Unlocking the mysteries of sorgham sugars
Discovery could help store more carbon as easily-fermented mixed-linkage glucan
Mixed-linkage glucan (MLG) is a type of sugar found in the cell walls of grasses. Scientists believe plants use MLG to store energy and provide support for cell walls. As they grow, plants like sorghum accumulate variable amounts of MLG in the cell walls. Some enzymes produce MLG and others, known as lichenases, break it down. Sorghum has one main enzyme that produces MLG, but scientists didn’t know which enzymes degrade it or understand why plants seem to break down a product while simultaneously producing it. In this study, scientists identified three sorghum lichenases that appear to “tune” MLG levels to meet different needs as plants grow.
Crops like sorghum are a potential source of sustainable fuels and other chemicals traditionally made from petroleum, which are key parts of most plans to slow climate change. Energy sorghum can grow on marginal lands with little water or fertilizer, producing a lot of biomass while using its deep roots to store carbon in the soil. Compared to other components of the plant cell wall, MLG can be more easily converted into glucose, which microbes can ferment into alcohol. Understanding the role and mechanisms of MLG regulation could help scientists engineer bigger, faster-growing plants that store more carbon inside the cell walls and are more easily converted into biofuels.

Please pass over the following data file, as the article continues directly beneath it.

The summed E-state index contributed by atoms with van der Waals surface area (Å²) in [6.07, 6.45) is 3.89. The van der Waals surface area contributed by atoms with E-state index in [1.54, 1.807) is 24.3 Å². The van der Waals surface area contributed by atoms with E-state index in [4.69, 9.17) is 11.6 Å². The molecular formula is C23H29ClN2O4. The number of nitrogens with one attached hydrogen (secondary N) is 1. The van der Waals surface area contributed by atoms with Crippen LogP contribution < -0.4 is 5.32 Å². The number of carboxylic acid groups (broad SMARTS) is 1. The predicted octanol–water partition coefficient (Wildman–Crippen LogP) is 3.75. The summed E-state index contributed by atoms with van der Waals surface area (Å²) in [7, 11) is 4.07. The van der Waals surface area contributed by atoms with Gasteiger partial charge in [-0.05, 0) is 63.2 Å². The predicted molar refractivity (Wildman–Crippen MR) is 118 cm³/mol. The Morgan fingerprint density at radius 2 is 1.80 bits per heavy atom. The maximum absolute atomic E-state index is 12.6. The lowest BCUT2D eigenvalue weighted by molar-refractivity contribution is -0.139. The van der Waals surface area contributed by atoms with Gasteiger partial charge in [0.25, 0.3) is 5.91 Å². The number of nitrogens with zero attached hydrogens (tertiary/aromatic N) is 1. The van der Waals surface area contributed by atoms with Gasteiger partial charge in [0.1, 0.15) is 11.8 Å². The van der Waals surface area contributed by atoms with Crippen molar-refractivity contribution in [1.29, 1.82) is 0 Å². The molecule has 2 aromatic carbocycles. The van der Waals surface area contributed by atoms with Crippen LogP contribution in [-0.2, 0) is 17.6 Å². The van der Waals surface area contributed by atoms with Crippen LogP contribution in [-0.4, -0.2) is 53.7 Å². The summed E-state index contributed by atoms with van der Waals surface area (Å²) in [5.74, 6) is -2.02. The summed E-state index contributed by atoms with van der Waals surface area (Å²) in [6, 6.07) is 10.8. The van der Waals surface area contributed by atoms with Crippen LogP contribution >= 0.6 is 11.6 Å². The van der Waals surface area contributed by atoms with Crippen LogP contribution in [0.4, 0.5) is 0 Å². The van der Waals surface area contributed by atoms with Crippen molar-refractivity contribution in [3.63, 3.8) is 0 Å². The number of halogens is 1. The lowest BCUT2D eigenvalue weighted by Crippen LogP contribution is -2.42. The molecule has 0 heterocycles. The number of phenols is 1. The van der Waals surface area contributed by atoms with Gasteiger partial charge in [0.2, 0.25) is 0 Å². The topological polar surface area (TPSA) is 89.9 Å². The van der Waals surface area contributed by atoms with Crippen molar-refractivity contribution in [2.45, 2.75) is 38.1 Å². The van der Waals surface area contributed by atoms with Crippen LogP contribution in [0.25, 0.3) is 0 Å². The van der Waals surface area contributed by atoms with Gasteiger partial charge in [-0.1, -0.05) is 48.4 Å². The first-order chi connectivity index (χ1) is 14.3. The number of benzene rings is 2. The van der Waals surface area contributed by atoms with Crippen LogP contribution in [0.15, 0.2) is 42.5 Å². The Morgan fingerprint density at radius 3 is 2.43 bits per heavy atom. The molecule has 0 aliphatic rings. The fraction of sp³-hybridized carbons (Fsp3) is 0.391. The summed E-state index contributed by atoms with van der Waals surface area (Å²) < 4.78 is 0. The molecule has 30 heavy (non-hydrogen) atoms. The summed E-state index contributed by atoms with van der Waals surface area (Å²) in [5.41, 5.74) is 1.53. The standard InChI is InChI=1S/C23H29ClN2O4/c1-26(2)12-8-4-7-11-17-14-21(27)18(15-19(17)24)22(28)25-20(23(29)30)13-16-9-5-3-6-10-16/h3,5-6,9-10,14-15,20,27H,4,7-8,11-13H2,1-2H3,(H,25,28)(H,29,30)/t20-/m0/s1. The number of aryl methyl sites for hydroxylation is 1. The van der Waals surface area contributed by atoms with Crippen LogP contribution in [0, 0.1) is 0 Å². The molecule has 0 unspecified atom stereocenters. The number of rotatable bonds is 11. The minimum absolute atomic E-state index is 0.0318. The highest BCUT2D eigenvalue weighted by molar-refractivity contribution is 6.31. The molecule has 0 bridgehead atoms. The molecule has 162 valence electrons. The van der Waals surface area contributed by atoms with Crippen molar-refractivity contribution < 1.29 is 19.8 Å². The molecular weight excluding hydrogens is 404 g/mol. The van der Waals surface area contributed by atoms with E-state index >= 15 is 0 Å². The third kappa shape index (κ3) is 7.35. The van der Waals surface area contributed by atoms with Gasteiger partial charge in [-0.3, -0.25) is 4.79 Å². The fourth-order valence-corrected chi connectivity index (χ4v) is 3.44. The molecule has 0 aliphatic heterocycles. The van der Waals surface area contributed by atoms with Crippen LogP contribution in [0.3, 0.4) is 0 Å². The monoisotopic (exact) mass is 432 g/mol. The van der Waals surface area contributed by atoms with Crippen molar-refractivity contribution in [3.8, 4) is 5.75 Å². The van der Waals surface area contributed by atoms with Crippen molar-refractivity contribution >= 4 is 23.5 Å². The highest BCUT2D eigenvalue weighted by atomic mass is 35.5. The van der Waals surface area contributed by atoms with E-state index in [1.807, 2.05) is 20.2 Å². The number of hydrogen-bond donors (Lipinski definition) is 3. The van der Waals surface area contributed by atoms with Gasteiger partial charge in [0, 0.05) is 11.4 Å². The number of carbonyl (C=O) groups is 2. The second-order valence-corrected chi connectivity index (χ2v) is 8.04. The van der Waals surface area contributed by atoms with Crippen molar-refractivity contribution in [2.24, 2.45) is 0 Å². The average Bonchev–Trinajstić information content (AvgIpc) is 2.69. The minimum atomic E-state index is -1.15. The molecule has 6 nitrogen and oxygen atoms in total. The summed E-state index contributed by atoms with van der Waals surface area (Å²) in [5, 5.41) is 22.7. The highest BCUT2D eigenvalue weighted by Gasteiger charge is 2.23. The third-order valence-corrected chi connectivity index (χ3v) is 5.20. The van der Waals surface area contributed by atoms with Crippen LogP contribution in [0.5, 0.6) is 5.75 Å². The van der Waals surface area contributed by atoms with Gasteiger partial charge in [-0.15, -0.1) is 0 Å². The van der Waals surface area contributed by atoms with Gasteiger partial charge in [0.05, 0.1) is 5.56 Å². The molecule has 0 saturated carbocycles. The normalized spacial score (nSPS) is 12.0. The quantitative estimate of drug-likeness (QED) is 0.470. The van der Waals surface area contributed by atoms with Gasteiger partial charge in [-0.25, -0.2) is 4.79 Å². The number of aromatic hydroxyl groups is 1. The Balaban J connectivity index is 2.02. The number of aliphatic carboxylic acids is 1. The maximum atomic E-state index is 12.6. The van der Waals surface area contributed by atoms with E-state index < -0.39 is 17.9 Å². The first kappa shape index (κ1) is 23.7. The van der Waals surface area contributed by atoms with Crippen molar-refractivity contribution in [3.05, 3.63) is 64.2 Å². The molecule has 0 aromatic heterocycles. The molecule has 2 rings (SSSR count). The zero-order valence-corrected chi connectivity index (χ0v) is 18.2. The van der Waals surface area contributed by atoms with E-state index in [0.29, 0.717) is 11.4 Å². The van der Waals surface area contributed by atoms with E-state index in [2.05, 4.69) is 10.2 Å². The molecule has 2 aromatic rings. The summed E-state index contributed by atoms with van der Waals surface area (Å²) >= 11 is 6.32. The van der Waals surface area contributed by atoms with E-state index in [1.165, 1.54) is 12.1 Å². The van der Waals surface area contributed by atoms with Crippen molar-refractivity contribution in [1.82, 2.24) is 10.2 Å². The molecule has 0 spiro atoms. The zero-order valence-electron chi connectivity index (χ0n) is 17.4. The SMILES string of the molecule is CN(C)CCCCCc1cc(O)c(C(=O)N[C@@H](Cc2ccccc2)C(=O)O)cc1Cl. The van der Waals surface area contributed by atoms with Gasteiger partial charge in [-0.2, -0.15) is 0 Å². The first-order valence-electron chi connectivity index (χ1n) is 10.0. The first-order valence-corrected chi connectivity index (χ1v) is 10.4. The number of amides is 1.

Scientists with the Great Lakes Bioenergy Research Center analyzed protein sequences to identify three sorghum proteins similar to known lichenases in barley and a related grass called Brachypodium. Through in vitro experiments using barley and oat flours as well as a synthetic oligosaccharide, they showed that all three sorghum lichenases could digest MLG.
The researchers also tagged the sorghum lichenases with a fluorescent protein and transiently expressed them in tobacco leaf epidermal cells. The experiments showed the enzymes were secreted into the apoplast, the space between neighboring cells, consistent with the biological role of a lichenase that degrades MLG in the cell wall.
The study showed different types of cells produce enzymes to synthesize and degrade MLG at different stages of plant growth, matching the pattern of MLG abundance. Based on those results, the researchers proposed that MLG accumulates during early leaf development to provide sugars required for growth and to maintain high energy input to the growing cells.
Michigan State University